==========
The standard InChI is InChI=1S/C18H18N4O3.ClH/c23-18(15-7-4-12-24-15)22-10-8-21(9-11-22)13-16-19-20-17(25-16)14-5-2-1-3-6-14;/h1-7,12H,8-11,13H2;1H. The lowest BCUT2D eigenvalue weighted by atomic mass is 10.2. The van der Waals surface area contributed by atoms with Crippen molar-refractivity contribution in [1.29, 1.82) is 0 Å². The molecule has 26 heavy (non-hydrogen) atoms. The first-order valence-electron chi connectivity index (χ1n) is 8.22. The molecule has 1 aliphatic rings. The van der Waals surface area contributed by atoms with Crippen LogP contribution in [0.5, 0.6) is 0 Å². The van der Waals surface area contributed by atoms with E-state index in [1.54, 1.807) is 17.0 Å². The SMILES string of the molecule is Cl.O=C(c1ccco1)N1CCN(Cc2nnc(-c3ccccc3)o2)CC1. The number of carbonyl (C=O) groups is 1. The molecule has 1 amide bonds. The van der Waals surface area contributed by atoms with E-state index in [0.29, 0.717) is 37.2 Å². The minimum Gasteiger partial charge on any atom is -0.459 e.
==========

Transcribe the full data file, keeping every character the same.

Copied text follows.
The standard InChI is InChI=1S/C18H18N4O3.ClH/c23-18(15-7-4-12-24-15)22-10-8-21(9-11-22)13-16-19-20-17(25-16)14-5-2-1-3-6-14;/h1-7,12H,8-11,13H2;1H. The lowest BCUT2D eigenvalue weighted by atomic mass is 10.2. The van der Waals surface area contributed by atoms with Crippen molar-refractivity contribution in [1.29, 1.82) is 0 Å². The molecule has 26 heavy (non-hydrogen) atoms. The first-order valence-electron chi connectivity index (χ1n) is 8.22. The molecule has 1 aliphatic rings. The van der Waals surface area contributed by atoms with Crippen LogP contribution in [0.5, 0.6) is 0 Å². The van der Waals surface area contributed by atoms with E-state index in [1.54, 1.807) is 17.0 Å². The SMILES string of the molecule is Cl.O=C(c1ccco1)N1CCN(Cc2nnc(-c3ccccc3)o2)CC1. The number of carbonyl (C=O) groups is 1. The molecule has 1 amide bonds. The van der Waals surface area contributed by atoms with E-state index in [0.29, 0.717) is 37.2 Å². The minimum Gasteiger partial charge on any atom is -0.459 e.